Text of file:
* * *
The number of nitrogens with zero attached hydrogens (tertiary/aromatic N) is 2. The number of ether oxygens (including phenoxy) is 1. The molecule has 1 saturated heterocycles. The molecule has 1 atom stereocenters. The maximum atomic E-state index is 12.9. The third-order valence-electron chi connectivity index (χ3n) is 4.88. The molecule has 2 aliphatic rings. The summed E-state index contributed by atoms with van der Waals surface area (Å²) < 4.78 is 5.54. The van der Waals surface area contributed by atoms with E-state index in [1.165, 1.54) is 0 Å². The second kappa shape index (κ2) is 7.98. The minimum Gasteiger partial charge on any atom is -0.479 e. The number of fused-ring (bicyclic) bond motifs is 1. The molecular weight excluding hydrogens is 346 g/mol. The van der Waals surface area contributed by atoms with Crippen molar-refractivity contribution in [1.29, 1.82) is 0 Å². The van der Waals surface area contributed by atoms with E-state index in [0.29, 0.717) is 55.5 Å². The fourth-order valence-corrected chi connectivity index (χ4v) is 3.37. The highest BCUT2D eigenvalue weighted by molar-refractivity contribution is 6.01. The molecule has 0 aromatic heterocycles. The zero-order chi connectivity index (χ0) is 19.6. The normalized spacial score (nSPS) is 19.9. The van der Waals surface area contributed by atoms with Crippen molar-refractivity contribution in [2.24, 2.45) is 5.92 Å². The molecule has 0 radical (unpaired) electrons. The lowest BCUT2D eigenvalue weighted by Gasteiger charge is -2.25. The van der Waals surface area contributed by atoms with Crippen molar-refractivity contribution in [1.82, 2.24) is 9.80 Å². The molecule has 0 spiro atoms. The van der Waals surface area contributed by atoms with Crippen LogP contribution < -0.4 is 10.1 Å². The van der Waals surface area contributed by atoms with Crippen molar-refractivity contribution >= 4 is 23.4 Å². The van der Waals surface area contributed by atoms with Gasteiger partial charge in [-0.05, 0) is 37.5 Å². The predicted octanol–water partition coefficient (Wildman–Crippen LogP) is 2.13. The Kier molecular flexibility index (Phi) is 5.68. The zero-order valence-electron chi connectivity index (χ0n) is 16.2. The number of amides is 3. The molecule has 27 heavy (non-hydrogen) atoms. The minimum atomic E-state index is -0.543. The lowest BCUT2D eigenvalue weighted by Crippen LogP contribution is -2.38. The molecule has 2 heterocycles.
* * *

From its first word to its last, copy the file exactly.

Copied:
The number of nitrogens with zero attached hydrogens (tertiary/aromatic N) is 2. The number of ether oxygens (including phenoxy) is 1. The molecule has 1 saturated heterocycles. The molecule has 1 atom stereocenters. The maximum atomic E-state index is 12.9. The third-order valence-electron chi connectivity index (χ3n) is 4.88. The molecule has 2 aliphatic rings. The summed E-state index contributed by atoms with van der Waals surface area (Å²) < 4.78 is 5.54. The van der Waals surface area contributed by atoms with E-state index in [1.165, 1.54) is 0 Å². The second kappa shape index (κ2) is 7.98. The minimum Gasteiger partial charge on any atom is -0.479 e. The number of fused-ring (bicyclic) bond motifs is 1. The molecular weight excluding hydrogens is 346 g/mol. The van der Waals surface area contributed by atoms with Crippen molar-refractivity contribution in [1.29, 1.82) is 0 Å². The van der Waals surface area contributed by atoms with E-state index in [0.29, 0.717) is 55.5 Å². The fourth-order valence-corrected chi connectivity index (χ4v) is 3.37. The highest BCUT2D eigenvalue weighted by molar-refractivity contribution is 6.01. The molecule has 0 aromatic heterocycles. The zero-order chi connectivity index (χ0) is 19.6. The normalized spacial score (nSPS) is 19.9. The van der Waals surface area contributed by atoms with Crippen molar-refractivity contribution in [2.24, 2.45) is 5.92 Å². The molecule has 0 radical (unpaired) electrons. The lowest BCUT2D eigenvalue weighted by Gasteiger charge is -2.25. The van der Waals surface area contributed by atoms with Crippen molar-refractivity contribution in [1.82, 2.24) is 9.80 Å². The molecule has 0 spiro atoms. The van der Waals surface area contributed by atoms with Crippen LogP contribution < -0.4 is 10.1 Å². The van der Waals surface area contributed by atoms with Crippen molar-refractivity contribution >= 4 is 23.4 Å². The van der Waals surface area contributed by atoms with Gasteiger partial charge in [-0.05, 0) is 37.5 Å². The predicted octanol–water partition coefficient (Wildman–Crippen LogP) is 2.13. The Kier molecular flexibility index (Phi) is 5.68. The zero-order valence-electron chi connectivity index (χ0n) is 16.2. The number of amides is 3. The molecule has 27 heavy (non-hydrogen) atoms. The minimum atomic E-state index is -0.543. The lowest BCUT2D eigenvalue weighted by Crippen LogP contribution is -2.38. The molecule has 2 heterocycles.